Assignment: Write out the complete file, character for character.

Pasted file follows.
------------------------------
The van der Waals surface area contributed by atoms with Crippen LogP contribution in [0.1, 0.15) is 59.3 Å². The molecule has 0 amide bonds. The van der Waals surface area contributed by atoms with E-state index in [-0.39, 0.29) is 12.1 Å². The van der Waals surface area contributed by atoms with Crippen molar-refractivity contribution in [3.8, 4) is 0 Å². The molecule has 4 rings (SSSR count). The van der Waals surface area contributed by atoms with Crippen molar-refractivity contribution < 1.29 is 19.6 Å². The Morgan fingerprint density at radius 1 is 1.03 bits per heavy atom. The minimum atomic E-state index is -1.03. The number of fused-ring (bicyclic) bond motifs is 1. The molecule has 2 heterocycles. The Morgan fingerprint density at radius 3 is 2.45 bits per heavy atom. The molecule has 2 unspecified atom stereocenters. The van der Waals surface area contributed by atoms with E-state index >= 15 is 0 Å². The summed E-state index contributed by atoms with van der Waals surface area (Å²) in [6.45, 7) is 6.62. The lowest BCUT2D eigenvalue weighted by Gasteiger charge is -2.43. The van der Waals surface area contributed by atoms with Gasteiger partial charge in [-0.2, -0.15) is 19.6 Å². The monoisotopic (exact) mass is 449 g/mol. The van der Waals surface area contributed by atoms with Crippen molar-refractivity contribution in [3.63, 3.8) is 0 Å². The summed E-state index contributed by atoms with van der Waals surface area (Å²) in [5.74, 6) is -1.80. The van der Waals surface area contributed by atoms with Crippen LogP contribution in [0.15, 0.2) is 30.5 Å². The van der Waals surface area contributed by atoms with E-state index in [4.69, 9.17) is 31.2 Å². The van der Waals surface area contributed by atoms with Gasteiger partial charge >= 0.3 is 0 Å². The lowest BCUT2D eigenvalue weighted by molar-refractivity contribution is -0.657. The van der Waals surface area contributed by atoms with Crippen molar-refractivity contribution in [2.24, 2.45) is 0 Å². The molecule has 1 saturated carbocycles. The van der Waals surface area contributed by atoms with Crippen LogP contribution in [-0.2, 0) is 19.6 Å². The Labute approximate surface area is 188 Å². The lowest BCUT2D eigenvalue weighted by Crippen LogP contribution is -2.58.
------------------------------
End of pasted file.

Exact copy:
The van der Waals surface area contributed by atoms with Crippen LogP contribution in [0.1, 0.15) is 59.3 Å². The molecule has 0 amide bonds. The van der Waals surface area contributed by atoms with E-state index in [-0.39, 0.29) is 12.1 Å². The van der Waals surface area contributed by atoms with Crippen molar-refractivity contribution in [3.8, 4) is 0 Å². The molecule has 4 rings (SSSR count). The van der Waals surface area contributed by atoms with Crippen molar-refractivity contribution < 1.29 is 19.6 Å². The Morgan fingerprint density at radius 1 is 1.03 bits per heavy atom. The minimum atomic E-state index is -1.03. The number of fused-ring (bicyclic) bond motifs is 1. The molecule has 2 heterocycles. The Morgan fingerprint density at radius 3 is 2.45 bits per heavy atom. The molecule has 2 unspecified atom stereocenters. The van der Waals surface area contributed by atoms with E-state index >= 15 is 0 Å². The summed E-state index contributed by atoms with van der Waals surface area (Å²) in [6.45, 7) is 6.62. The lowest BCUT2D eigenvalue weighted by Gasteiger charge is -2.43. The van der Waals surface area contributed by atoms with Gasteiger partial charge in [-0.2, -0.15) is 19.6 Å². The monoisotopic (exact) mass is 449 g/mol. The van der Waals surface area contributed by atoms with Crippen molar-refractivity contribution in [3.63, 3.8) is 0 Å². The summed E-state index contributed by atoms with van der Waals surface area (Å²) in [5.74, 6) is -1.80. The van der Waals surface area contributed by atoms with Crippen LogP contribution in [0.15, 0.2) is 30.5 Å². The van der Waals surface area contributed by atoms with E-state index in [4.69, 9.17) is 31.2 Å². The van der Waals surface area contributed by atoms with Gasteiger partial charge >= 0.3 is 0 Å². The lowest BCUT2D eigenvalue weighted by molar-refractivity contribution is -0.657. The van der Waals surface area contributed by atoms with Crippen molar-refractivity contribution in [2.24, 2.45) is 0 Å². The molecule has 1 saturated carbocycles. The van der Waals surface area contributed by atoms with Crippen LogP contribution in [-0.2, 0) is 19.6 Å². The Labute approximate surface area is 188 Å². The lowest BCUT2D eigenvalue weighted by Crippen LogP contribution is -2.58.